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Potential theory in conical domains. (English) Zbl 0918.31008
The main subject of this lengthy paper are estimates on the heat kernel of the Laplacian with Dirichlet boundary conditions in a conical domain in $${\mathbb R}^d$$, as well as estimates for the corresponding object in case of a discrete potential theory in a conical domain.
More precisely, let $$\Omega \subset {\mathbb R}^d$$, $$\Omega \neq {\mathbb R}^d$$, be a conical domain with vertex $$0$$ having a Lipschitz boundary. Let $$u$$ be the réduite of $$\Omega$$, that is, $$u$$ is the unique (up to a multiplicative constant) positive harmonic function in $$\Omega$$ vanishing on the boundary $$\partial \Omega$$, let $$(B_t, t\geq 0)$$ be a standard Brownian motion in $${\mathbb R}^d$$, and let $$\tau=\inf \{t>0: B_t\notin \Omega\}$$ be the exit time from $$\Omega$$. The heat kernel and the “probability of life” are defined by $$p_t(x,y)={\mathbb P}_x[t<\tau, B_t\in dy]$$, and $$P(t,x)= \int p_t(x,y) dy ={\mathbb P}_x[t<\tau]$$, $$t>0$$, $$x,y,\in \Omega$$. By using the boundary parabolic Harnack principle, the author first proves the following estimates: $u(x)\leq u(x+y),\quad x,y \in \Omega, \text{ and } P(1,x)\leq C u(x),\quad x\in \Omega.$ It follows by scaling that $$P(t,x) \leq C u(x)/ t^{\alpha /2}$$, and then by standard methods the following estimate for the heat kernel: for all $$0<\epsilon <1$$ there exists $$C=C_{\epsilon}$$ such that $p_t(x,y)\leq C\frac{u(x)u(y)}{t^{\alpha +d/2}} \exp \left(- \frac{| x-y| ^2}{(4+\epsilon)t}\right) .$ Here $$\alpha=\text{deg}(\Omega) >0$$ is the homogeneity degree of $$\Omega$$.
Most of the paper is devoted to proving similar estimates in case of a random walk instead of the Brownian motion. Let $$\mu$$ be a centered probability measure on $${\mathbb R}^d$$ with isotropic covariance and bounded support, let $$(S_n, n\geq 0)$$ be a random walk in $${\mathbb R}^d$$ based on $$\mu$$, and let $$\tau=\inf\{j: S_j\notin \Omega\}$$ be the exit time from $$\Omega$$. The $$n$$-step transition probability for the killed random walk is defined by $$P(n;x,y)={\mathbb P}_x[S_n=y, \tau >n]$$ (in case of a lattice walk), i.e., $$P(n;x,y)dy ={\mathbb P}_x[S_n\in dy , \tau>n]$$ (in case of absolutely continuous $$\mu$$), and the “probability of life” by $$P(n;x)={\mathbb P}_x[\tau>n]$$. Under certain technical conditions ($$\Omega$$ should be in “general position”) the main result of the paper states the following: Let $$x_0\in \Omega$$ be fixed, and let $$h(x)=u(x+x_0)$$. Then $P(n;x,y)\leq C\frac{h(x)h(y)}{n^{\alpha+d/2}}, \;\;x,y\in \Omega, \;\;n\geq 1 ,$ $P(n;x)\leq C\frac{(| x| ^{\alpha-1/2}+1)(d(x,\partial \Omega)^{1/2}+1)}{n^{\alpha/2}},\;\;x\in \Omega, \;\;n\geq 1 ,$ $P(n;x)\geq C \min\{1, n^{-\alpha/2}(u(x)-C| x| ^{\alpha -1} -C)\}, \;\;x \in \Omega, \;d(x,\partial \Omega)\geq C, \;n\geq C| x| ^2+C .$ The proof is quite involved and uses continuous time estimates, Dirichlet forms techniques and abstract Hardy-Littlewood theory, as well as a lengthy and complicated construction of a sub(super)-harmonic function for the random walk.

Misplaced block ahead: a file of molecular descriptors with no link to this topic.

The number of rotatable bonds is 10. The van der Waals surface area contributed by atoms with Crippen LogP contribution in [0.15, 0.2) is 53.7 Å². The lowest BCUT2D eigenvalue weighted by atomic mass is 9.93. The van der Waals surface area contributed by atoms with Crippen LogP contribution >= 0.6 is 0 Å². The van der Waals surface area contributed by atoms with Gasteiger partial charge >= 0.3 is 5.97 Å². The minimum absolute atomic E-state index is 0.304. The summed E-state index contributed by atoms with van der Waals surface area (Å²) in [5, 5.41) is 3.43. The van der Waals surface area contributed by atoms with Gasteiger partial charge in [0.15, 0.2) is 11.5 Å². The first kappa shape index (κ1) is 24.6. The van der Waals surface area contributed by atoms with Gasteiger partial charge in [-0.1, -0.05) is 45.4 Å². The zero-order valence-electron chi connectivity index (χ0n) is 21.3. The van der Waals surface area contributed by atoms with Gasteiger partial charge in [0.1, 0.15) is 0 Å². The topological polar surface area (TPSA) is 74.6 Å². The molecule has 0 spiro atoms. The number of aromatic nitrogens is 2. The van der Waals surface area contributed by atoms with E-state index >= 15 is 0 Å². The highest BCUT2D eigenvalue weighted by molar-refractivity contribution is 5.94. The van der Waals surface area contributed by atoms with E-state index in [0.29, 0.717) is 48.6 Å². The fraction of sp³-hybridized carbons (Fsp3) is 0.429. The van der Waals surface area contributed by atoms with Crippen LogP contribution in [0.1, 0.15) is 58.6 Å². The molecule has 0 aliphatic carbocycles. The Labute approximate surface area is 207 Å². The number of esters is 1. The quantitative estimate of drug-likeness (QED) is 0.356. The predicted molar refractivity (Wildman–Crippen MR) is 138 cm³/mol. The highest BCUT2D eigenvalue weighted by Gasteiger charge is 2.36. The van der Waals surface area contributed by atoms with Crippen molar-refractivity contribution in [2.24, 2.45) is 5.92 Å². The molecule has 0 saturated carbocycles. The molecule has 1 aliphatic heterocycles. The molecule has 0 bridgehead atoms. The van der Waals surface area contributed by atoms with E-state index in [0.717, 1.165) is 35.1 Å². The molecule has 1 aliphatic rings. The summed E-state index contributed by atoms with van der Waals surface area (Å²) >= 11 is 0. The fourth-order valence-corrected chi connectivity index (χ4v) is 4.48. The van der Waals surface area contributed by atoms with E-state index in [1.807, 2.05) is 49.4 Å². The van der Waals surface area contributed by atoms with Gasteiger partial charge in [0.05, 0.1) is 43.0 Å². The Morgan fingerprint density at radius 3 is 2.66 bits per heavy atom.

##### MSC:
 31C45 Other generalizations (nonlinear potential theory, etc.) 60J45 Probabilistic potential theory
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